Wednesday, October 7, 2009

Venera -D Plans

The BBC has a long article on plans for Russia's Venera-D lander. The mission would include an orbiter, a lander that would survive on the surface for a day, multiple balloons, and perhaps even a free flying kite. Details on the mission apparently haven't been worked out. Russia recently hosted a conference inviting international participation in the mission. The current launch target is for 2016, but the French space agency CNES has said a delay until 2018 would be needed for it to participate. The article points out that the recent delay of the Phobos-Grunt mission could have a ripple effect, pushing Venera-D to 2018.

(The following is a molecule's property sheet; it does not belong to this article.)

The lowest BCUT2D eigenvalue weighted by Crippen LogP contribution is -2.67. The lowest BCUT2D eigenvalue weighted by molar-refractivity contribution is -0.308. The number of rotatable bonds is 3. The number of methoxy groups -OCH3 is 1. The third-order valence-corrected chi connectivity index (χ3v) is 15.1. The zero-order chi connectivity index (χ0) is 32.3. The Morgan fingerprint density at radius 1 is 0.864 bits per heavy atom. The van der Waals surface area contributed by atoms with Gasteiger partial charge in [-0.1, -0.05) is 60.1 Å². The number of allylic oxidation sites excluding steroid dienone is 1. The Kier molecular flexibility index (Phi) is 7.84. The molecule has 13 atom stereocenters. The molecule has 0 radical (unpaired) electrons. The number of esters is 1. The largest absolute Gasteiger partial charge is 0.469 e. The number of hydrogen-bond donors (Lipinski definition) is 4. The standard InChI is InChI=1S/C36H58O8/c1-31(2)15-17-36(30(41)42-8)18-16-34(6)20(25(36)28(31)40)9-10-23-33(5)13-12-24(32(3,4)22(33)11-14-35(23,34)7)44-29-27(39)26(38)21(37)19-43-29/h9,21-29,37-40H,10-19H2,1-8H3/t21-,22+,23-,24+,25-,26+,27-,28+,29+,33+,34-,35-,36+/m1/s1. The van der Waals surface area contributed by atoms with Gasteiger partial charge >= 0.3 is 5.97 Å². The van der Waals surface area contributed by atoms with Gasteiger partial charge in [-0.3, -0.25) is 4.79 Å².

Editorial Thoughts: It's good to see Russia building on its Venus mission experience with a return to this planet. This is an ambitious plan. It's equivalent to at least a small flagship mission (~$1.2B) in NASA's planning.

The solar system is a large place. The bulk of NASA's planetary spending for the next decade is likely to go to Mars and Jupiter-Europa. ESA's planetary budget will largely go to its Mercury mission and (if approved) a Jupiter-Ganymede mission and possibly a series of joint Mars missions with NASA. Venus has been an ignored step child for too long. Venus Express broke a long drought in missions, and it will soon be joined by a Japanese orbiter. It's been 26 years since a probe (the Soviet Union's Venera 16) entered the atmosphere, though, to conduct in situ measurements.

I hope that Venera-D will be just the first of a series of Russian missions that will involve the world-wide Venus science community.


BBC article

Venera-D webpage


  1. Venera 16 was not a lander, it was an orbiting radar mapper. Vega 2, with its lander and balloon, was the last in situ mission.